As we get into the rest of the week all eyes will be on the Gulf to see if Tropical Strom Cristobal strengthens into a hurricane. Currently,Cristobal is around the Yucatan Peninsula and the Bay of Campeche in Mexico with sustained winds around 60mph and very little movement. As we get through the rest of the week we will have to see how a few things play out to either see part of Cristobal here in the CSRA or its residual effects on the Southeast. The first 3 graphics are currently where Cristobal is and what it is doing. Over the course of this post I’ll cover the remaining graphics and what it means for the fate of TS Cristobal.
One key factor to the growth of tropical systems is sea surface temperatures and the depth of those warmer surface waters. Graphics 4 & 5 respectively are the sea surface temperatures and the ocean heat content, or the depth of those warm surface temps. As a rule of thumb we look for waters generally warmer than 80 degrees so any area shaded green, yellow, red, or orange is sufficient enough to aid in development. The waters in the Bay of Campeche and the Gulf have been anomalously warm this spring with water temps in the 80’s since early March. The depth of these warmer waters (Graphic 5) are at the level we typically look for at the minimum for development. While there isn’t a lot of depth to the warmer waters in the Gulf, there is at least enough to maintain it’s current strength going into the rest of the week and weekend.
The last two graphics are all about wind shear and steering. Graphic number 6 is the wind shear in the environment. Tropical systems do not like wind shear as it cuts off just about every chance it has to grow and develop as tropical storms love calm environments to grow in. One key thing to note about the wind shear is not only where the storm is located relative to any wind shear, but where it will be headed and will the wind shear be more or less favorable. In final graphic, graphic 7, this shows us the main directional steering and where the storm may head to over the near future. Looking at the wind shear, we want to look for areas that are green, these are indicative of low/minimal to no wind shear, which tropical systems love because it doesn’t mess with their development. But, the area to the north of the storm in the Gulf of Mexico shows a lot of red which indicates very strong wind shear. Now, there isn’t much steering at all for this storm over the next few days as the high pressure over the SE will continue to keep it stalled over the Bay of Campeche. Once that high pressure moves out, wind shear will likely decrease in the Gulf and Cristobal will likely begin it’s trek north towards the Gulf States.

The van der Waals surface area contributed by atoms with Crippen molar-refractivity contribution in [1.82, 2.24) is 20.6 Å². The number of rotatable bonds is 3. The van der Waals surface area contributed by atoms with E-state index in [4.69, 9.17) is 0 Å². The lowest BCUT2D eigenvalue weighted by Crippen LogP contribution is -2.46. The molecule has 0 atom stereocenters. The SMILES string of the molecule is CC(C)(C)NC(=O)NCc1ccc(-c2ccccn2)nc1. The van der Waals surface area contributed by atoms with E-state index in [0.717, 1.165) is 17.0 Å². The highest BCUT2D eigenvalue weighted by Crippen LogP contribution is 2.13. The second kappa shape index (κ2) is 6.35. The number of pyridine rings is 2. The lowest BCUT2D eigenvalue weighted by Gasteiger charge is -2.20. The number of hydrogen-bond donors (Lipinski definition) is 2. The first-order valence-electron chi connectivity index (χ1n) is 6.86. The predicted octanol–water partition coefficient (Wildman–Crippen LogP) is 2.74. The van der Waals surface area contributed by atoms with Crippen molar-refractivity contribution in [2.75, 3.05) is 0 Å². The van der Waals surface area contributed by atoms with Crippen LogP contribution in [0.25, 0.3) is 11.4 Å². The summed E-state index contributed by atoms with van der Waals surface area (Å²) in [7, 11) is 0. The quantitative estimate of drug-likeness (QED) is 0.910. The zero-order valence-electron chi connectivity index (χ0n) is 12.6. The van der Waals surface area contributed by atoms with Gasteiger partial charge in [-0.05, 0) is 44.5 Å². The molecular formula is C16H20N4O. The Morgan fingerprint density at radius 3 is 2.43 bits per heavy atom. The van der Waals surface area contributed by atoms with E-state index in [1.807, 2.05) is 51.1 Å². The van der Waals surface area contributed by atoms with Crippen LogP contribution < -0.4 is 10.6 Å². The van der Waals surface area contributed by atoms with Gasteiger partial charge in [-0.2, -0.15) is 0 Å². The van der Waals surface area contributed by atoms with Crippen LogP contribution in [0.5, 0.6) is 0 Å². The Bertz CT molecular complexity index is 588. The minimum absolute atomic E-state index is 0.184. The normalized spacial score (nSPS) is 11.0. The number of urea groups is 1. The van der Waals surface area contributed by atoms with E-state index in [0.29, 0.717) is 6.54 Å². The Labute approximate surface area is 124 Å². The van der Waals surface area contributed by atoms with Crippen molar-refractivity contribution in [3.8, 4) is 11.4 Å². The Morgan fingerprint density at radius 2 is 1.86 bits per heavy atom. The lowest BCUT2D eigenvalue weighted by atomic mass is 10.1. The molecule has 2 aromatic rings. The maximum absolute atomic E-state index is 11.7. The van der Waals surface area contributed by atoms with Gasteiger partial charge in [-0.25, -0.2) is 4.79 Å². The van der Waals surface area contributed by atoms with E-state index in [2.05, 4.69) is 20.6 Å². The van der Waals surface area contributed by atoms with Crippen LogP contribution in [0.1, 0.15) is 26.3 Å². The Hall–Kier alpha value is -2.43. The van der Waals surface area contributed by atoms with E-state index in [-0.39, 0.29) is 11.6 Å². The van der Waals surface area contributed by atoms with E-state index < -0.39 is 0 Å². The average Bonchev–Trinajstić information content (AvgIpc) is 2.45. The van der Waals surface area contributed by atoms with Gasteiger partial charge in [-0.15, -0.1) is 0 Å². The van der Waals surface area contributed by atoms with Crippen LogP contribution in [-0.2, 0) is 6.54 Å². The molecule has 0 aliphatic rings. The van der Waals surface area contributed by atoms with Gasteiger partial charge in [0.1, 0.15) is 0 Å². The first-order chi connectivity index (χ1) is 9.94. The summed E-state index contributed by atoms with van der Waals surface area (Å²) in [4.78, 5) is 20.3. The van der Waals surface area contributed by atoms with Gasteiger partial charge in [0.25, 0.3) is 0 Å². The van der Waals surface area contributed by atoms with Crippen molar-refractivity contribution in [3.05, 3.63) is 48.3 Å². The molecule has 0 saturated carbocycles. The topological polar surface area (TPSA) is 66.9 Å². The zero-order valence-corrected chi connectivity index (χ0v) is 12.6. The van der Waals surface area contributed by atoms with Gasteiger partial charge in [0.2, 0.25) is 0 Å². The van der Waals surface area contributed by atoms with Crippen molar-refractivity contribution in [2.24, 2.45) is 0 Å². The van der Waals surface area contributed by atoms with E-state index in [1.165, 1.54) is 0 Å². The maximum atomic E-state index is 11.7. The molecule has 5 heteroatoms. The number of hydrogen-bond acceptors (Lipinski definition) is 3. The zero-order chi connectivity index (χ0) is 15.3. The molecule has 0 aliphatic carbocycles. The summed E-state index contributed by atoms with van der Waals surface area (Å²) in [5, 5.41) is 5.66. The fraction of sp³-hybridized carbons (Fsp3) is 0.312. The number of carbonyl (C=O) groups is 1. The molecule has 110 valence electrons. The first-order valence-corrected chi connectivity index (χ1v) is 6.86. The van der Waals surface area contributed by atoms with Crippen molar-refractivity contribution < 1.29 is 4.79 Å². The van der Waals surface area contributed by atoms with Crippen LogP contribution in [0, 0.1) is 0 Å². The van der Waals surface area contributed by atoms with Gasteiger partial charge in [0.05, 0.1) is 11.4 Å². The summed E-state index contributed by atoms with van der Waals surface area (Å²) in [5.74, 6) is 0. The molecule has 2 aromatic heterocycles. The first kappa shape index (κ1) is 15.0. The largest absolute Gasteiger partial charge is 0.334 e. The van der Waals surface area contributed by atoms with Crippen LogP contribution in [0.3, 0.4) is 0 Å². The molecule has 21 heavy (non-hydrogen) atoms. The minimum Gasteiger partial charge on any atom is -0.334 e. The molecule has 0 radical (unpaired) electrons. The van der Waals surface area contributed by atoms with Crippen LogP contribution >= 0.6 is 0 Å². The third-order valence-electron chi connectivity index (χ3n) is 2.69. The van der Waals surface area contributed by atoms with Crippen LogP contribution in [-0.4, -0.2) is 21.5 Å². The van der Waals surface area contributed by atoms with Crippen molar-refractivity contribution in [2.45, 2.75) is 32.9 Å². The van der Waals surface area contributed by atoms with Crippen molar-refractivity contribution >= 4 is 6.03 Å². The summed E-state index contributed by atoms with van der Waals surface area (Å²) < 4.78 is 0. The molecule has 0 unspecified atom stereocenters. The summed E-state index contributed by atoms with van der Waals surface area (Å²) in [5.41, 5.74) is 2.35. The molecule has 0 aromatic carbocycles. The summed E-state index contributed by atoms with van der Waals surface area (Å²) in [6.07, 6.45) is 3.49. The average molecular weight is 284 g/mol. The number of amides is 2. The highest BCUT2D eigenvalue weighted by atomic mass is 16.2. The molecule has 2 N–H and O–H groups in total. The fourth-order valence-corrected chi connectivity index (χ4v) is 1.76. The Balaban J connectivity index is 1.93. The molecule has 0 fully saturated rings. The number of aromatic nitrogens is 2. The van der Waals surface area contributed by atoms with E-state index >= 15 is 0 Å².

Tropical Storm Cristobal is a fairly strong tropical storm with 60mph sustained winds and an abundance of moisture which will bring heavy rains to the Gulf states regardless if it is a tropical storm or a hurricane. Right now, as Cristobal interacts with land and wind shear to the north, it’s ability to intensify will be hampered, but once it enters the Gulf it should have enough energy to continue north and maintain its tropical storm intensity or potentially push category 1 hurricane status.
We will continue to monitor this storm and update as we get into the weekend as it continues north staring the Gulf states in the face, bringing heavy rains and winds to the Southeast and Gulf Coast starting this weekend going into next week.